NASA is using FDM technology to model custom fixtures and parts for a Mars vehicle on a Stratasys 3D printer.
Fused Deposition Modelling (FDM) technology or additive manufacturing creates complex shapes durable enough for Martian terrain. Patented by Stratasys, FDM is a unique 3D printing method that supports production-grade thermoplastics, which are lightweight but durable enough for rugged end-use parts.
NASA's human-supporting rover is currently being test-driven in the Arizona desert, manoeuvring the unforgiving terrain as the wind and sun beat down and temperatures swing to extremes. The test drive will take the rover over rocks and sand, up and down hills in an environment that simulates the brutal conditions of Mars. The rover is integral to NASA’s mission to extend human reach farther into space.
The Desert RATS (Research and Technology Studies) program and the rover, about the size of a Hummer could ultimately serve human exploration of Mars, one of NASA’s loftiest goals or help humans investigate near-earth asteroids.
Key design features of the rover include a pressurised cabin that can accommodate a pair of astronauts for days as they study extra-terrestrial surfaces, 12 rugged wheels on six axles to grapple over irregular, unsure terrain and a forward-jutting cockpit that can tilt down to place its observation bubble low to the ground.
To design such a tenacious and specialised vehicle, NASA engineers drew on ingenuity and advanced technology. For example, about 70 of the parts that make up the rover were built digitally, directly from computer designs in the heated chamber of a production-grade Stratasys 3D printer employing FDM or additive manufacturing technology.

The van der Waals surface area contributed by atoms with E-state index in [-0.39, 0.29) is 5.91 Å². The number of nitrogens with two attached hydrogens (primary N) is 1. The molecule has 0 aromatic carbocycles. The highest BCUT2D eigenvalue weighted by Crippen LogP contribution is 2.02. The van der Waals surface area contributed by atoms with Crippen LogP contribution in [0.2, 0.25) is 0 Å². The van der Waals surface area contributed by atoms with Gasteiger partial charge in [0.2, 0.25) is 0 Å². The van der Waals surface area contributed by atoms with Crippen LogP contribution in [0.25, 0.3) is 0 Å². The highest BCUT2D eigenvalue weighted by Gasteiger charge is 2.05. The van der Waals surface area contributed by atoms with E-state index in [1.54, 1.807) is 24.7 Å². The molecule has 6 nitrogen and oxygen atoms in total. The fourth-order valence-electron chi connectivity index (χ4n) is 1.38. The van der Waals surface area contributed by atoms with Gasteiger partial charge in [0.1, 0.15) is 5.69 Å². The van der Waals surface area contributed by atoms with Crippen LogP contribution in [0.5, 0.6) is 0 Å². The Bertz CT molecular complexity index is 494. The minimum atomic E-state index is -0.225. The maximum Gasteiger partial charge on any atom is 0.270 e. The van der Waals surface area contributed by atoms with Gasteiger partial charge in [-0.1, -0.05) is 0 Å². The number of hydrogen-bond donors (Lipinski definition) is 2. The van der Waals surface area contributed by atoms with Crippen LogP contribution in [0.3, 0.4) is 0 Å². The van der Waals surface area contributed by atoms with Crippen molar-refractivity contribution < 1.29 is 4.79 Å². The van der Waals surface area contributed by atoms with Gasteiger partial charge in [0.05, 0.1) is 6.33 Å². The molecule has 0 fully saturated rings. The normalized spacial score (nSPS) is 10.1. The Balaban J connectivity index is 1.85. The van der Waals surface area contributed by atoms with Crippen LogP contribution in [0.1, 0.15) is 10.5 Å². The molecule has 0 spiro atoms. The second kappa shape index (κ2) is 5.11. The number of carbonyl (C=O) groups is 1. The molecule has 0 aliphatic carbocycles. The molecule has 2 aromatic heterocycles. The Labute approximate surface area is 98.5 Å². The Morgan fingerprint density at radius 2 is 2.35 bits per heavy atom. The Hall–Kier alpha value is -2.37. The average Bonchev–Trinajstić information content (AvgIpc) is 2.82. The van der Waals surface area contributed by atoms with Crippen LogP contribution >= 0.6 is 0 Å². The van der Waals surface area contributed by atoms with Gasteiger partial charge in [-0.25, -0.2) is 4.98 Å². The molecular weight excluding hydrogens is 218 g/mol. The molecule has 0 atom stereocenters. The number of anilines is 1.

Stock parts and traditional manufacturing methods are not suitable for building highly customised vehicles for space missions. The 3D-printed parts on NASA’s rover include flame-retardant vents and housings, camera mounts, large pod doors, a front bumper and many custom fixtures.
FDM offers the design flexibility and quick turnaround to build tailored housings for complex electronic assemblies. With FDM supporting production-grade lightweight and durable thermoplastics, rugged end-use parts using ABS, PCABS and polycarbonate materials can be 3D-printed easily.
NASA test engineer Chris Chapman explains that light weight and strength are the two key criteria for the parts. The journey to space subjects a vehicle to intense stresses and vibrations, which it should be able to overcome without any damage.
NASA engineers also 3D print prototypes to test form, fit and function of parts they’ll eventually build in other materials. This ensures machined parts are based on the best possible design by solving challenges before committing to expensive tooling.
will be showcasing its 3D printing and production systems and capabilities to an informed target audience at the Avalon 2013 being staged at Avalon Airport, Geelong, Victoria from 26 February to 1 March 2013.